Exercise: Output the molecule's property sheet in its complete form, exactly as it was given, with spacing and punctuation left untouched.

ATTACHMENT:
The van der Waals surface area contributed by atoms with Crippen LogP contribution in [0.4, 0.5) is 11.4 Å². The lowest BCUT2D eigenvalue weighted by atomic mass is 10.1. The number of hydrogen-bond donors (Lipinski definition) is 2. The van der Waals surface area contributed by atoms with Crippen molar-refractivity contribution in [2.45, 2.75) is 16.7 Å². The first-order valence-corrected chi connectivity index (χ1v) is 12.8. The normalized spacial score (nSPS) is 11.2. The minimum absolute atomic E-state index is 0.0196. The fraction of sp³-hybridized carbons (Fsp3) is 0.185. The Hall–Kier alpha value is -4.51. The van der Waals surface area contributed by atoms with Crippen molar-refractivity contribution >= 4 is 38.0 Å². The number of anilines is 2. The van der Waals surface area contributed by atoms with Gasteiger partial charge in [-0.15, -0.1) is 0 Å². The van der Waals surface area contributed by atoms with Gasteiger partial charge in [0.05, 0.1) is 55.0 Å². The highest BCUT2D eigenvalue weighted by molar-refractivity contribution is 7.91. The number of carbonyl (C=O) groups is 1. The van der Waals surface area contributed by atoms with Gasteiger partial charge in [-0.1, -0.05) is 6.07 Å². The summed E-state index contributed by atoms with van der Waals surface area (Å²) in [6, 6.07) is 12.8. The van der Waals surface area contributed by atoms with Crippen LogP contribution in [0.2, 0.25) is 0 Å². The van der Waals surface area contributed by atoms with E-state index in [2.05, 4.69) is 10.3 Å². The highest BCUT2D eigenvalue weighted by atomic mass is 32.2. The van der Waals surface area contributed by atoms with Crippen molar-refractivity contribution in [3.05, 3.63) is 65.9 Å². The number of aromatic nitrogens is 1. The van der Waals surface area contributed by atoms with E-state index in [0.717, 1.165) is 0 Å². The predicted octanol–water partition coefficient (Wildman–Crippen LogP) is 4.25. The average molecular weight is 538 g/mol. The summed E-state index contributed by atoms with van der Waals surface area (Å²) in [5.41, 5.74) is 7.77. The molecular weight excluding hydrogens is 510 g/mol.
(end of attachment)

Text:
The van der Waals surface area contributed by atoms with Crippen LogP contribution in [0.4, 0.5) is 11.4 Å². The lowest BCUT2D eigenvalue weighted by atomic mass is 10.1. The number of hydrogen-bond donors (Lipinski definition) is 2. The van der Waals surface area contributed by atoms with Crippen molar-refractivity contribution in [2.45, 2.75) is 16.7 Å². The first-order valence-corrected chi connectivity index (χ1v) is 12.8. The normalized spacial score (nSPS) is 11.2. The minimum absolute atomic E-state index is 0.0196. The fraction of sp³-hybridized carbons (Fsp3) is 0.185. The Hall–Kier alpha value is -4.51. The van der Waals surface area contributed by atoms with Crippen molar-refractivity contribution >= 4 is 38.0 Å². The number of anilines is 2. The van der Waals surface area contributed by atoms with Gasteiger partial charge in [-0.15, -0.1) is 0 Å². The van der Waals surface area contributed by atoms with Gasteiger partial charge in [0.05, 0.1) is 55.0 Å². The highest BCUT2D eigenvalue weighted by molar-refractivity contribution is 7.91. The number of carbonyl (C=O) groups is 1. The van der Waals surface area contributed by atoms with Gasteiger partial charge in [-0.1, -0.05) is 6.07 Å². The summed E-state index contributed by atoms with van der Waals surface area (Å²) in [6, 6.07) is 12.8. The van der Waals surface area contributed by atoms with Crippen LogP contribution in [0.2, 0.25) is 0 Å². The van der Waals surface area contributed by atoms with E-state index in [2.05, 4.69) is 10.3 Å². The highest BCUT2D eigenvalue weighted by atomic mass is 32.2. The van der Waals surface area contributed by atoms with Crippen molar-refractivity contribution in [3.05, 3.63) is 65.9 Å². The number of aromatic nitrogens is 1. The van der Waals surface area contributed by atoms with E-state index in [0.717, 1.165) is 0 Å². The predicted octanol–water partition coefficient (Wildman–Crippen LogP) is 4.25. The average molecular weight is 538 g/mol. The summed E-state index contributed by atoms with van der Waals surface area (Å²) in [5.41, 5.74) is 7.77. The molecular weight excluding hydrogens is 510 g/mol.